by Chris Trumbauer
In 2005, West/Rhode Riverkeeper was founded by Bob Gallagher. Bob raised some money from his friends and colleagues, and got to work setting up a small organization to fight to keep pollution out of the West and Rhode Rivers. From those humble beginnings, West/Rhode Riverkeeper has grown and matured into a top-tier watershed organization in a very short time.
In addition to being the “eyes and ears” for the West and Rhode Rivers, we have been responsible for many tangible projects and programs to benefit the Rivers. These include several major policy initiatives (e.g. Critical Area reform, dedicated local stormwater funding), a number of important restoration projects (e.g. Shady Cove, Galesville rain garden), our annual Report Card, and various stewardship and outreach efforts. All of these accomplishments have been possible because of the support of our members, donors, and private foundations such as the Keith Campbell Foundation and the Chesapeake Bay Trust.
Now, thanks to new opportunities from the Chesapeake Bay Funders Network (CBFN) and the Town Creek Foundation, we’re ready to take the next big step. This year we will begin a new strategic planning process. Working with professional consultants, we will assess the strengths, weaknesses, and opportunities of the organization to best determine our vision for the future. We have currently been operating on a strategic plan from 2007 – a five year old plan for a much less mature organization. Since 2007, the world has changed, and our organization has changed. As we work to enhance our role in the community and set priorities for cleaning up our rivers, a new strategic plan to guide our work will ensure we are working efficiently and effectively.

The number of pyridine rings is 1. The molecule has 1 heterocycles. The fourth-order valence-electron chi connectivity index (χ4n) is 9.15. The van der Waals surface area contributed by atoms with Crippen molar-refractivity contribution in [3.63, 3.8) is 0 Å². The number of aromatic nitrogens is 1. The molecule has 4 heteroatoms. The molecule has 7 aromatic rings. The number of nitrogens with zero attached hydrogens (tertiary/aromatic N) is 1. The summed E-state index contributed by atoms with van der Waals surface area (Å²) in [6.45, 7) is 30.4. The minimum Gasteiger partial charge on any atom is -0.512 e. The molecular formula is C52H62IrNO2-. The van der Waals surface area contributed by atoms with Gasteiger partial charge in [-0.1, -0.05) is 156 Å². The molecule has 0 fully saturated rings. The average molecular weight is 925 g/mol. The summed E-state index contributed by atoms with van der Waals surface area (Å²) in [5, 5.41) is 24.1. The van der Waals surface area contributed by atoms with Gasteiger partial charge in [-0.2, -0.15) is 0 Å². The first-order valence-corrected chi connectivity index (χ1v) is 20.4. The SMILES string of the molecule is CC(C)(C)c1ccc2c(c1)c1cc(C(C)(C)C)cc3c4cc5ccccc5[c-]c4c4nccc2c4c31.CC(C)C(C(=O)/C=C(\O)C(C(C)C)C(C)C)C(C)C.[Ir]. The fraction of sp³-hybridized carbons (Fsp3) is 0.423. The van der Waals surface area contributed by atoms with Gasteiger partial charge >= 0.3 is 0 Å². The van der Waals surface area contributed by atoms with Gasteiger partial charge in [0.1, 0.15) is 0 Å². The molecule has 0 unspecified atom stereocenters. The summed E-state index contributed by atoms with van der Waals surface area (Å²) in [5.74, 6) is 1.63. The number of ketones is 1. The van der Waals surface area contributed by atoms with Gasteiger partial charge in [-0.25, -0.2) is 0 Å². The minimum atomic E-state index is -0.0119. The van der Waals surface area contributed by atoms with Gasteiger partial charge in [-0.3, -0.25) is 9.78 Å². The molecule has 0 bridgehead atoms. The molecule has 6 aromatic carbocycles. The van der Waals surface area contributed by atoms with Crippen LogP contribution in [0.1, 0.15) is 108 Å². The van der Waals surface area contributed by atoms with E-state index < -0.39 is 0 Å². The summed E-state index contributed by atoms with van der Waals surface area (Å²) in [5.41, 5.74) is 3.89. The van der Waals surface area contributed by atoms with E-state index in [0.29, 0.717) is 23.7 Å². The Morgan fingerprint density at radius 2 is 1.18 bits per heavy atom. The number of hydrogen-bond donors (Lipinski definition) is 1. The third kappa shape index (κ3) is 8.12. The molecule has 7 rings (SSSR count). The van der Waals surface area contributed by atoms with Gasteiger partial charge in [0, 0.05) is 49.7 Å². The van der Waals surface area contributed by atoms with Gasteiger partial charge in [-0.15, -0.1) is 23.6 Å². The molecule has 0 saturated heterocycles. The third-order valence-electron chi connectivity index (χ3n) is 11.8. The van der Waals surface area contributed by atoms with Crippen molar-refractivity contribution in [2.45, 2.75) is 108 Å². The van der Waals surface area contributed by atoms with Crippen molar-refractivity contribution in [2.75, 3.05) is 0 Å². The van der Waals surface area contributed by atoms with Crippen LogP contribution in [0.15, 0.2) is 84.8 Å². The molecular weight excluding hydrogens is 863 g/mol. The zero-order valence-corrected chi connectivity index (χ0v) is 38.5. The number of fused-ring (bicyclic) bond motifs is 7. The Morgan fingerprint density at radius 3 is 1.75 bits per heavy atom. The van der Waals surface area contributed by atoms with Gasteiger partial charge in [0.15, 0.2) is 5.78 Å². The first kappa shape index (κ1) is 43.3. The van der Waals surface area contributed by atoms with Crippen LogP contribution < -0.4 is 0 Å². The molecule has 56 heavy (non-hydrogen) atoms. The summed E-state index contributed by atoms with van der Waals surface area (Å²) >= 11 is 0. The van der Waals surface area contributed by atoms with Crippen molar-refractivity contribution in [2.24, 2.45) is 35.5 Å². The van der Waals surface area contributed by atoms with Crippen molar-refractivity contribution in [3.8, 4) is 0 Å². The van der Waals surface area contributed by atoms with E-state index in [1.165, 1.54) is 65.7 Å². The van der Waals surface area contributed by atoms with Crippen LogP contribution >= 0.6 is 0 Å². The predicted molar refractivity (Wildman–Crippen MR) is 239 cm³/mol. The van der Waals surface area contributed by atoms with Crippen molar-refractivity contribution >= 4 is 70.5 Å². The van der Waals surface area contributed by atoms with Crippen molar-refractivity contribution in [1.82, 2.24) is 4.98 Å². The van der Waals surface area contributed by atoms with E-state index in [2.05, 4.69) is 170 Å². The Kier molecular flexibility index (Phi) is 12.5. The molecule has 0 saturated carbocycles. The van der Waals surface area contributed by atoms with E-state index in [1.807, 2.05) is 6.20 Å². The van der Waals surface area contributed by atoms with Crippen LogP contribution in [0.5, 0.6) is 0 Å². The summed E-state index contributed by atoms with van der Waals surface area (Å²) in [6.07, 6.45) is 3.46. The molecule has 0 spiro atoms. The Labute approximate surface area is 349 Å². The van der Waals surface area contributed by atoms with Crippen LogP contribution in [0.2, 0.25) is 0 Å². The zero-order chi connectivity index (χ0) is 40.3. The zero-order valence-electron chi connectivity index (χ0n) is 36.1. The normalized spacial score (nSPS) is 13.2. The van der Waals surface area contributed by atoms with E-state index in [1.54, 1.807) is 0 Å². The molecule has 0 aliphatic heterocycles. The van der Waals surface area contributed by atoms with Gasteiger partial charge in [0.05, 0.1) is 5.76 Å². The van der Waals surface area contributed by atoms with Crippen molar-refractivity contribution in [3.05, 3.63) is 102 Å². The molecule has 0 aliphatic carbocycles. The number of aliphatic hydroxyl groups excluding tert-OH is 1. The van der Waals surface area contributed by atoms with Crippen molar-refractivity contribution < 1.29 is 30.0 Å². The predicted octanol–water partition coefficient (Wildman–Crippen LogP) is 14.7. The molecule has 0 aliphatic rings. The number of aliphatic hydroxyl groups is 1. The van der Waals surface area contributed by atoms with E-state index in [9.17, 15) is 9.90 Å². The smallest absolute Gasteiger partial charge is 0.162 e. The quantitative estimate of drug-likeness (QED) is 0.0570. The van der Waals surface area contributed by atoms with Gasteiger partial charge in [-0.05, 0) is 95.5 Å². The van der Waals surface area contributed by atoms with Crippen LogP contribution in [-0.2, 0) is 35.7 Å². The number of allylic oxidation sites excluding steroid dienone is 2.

West/Rhode Riverkeeper’s activities may be divided into four main categories: Advocacy, Enforcement, Restoration, and Outreach. Each of these four pillars is important to our mission. Prioritizing our existing efforts and deciding where to devote new energy is critical to our continued success. We plan to have a process where you - our members and supporters - can give input on what is most important to you. Help us become an even more effective organization!
In addition to the strategic planning process, funding from CBFN has enabled us to hire a part-time Fundraising Manager. I’m pleased to announce that Kate Mahood has been selected out of a pool of very talented applicants. Kate will be working with us on a contractual basis to help us update our fundraising plan and work with our supporters – both individuals and businesses. We’re really looking forward to having her help!
The final new addition to our team is our 2012-13 Chesapeake Conservation Corps member, Will Saffell. The CCC is a program run by the Chesapeake Bay Trust which places young adults with Maryland environmental groups. Will began his year of service with West/Rhode Riverkeeper on August 27. He lives in Annapolis and has grown up on the water. He has a degree in Biology and Environmental Science from Towson University. Will is looking forward to assisting with our water quality monitoring program, oyster growing operation, and working with communities to install restoration projects.
I’ve saved the best news for last: Many of you have gotten to know Joe Ports, our former CCC member over the last year. I am very pleased to announce that Joe has accepted a position with us and is now West/Rhode Riverkeeper’s Restoration Coordinator. He will be leading our water quality monitoring, our Marylanders Grow Oysters effort, and many other conservation and restoration efforts. Joe’s hiring was made possible by the Town Creek Foundation, which recently awarded us a grant to support the Riverkeeper/Executive Director position, thereby freeing up some salary funds that we can use to hire Joe.
I want to take this opportunity to welcome Kate and Will to our team, and Joe to his newrole. Thanks to your support, we have developed into a regional leader in watershed and environmental issues. With these new additions, we are keeping our trajectory heading up and up. Now, we need to work hard to make sure the health indicators of the West and Rhode Rivers (and the Bay) are headed in the same direction.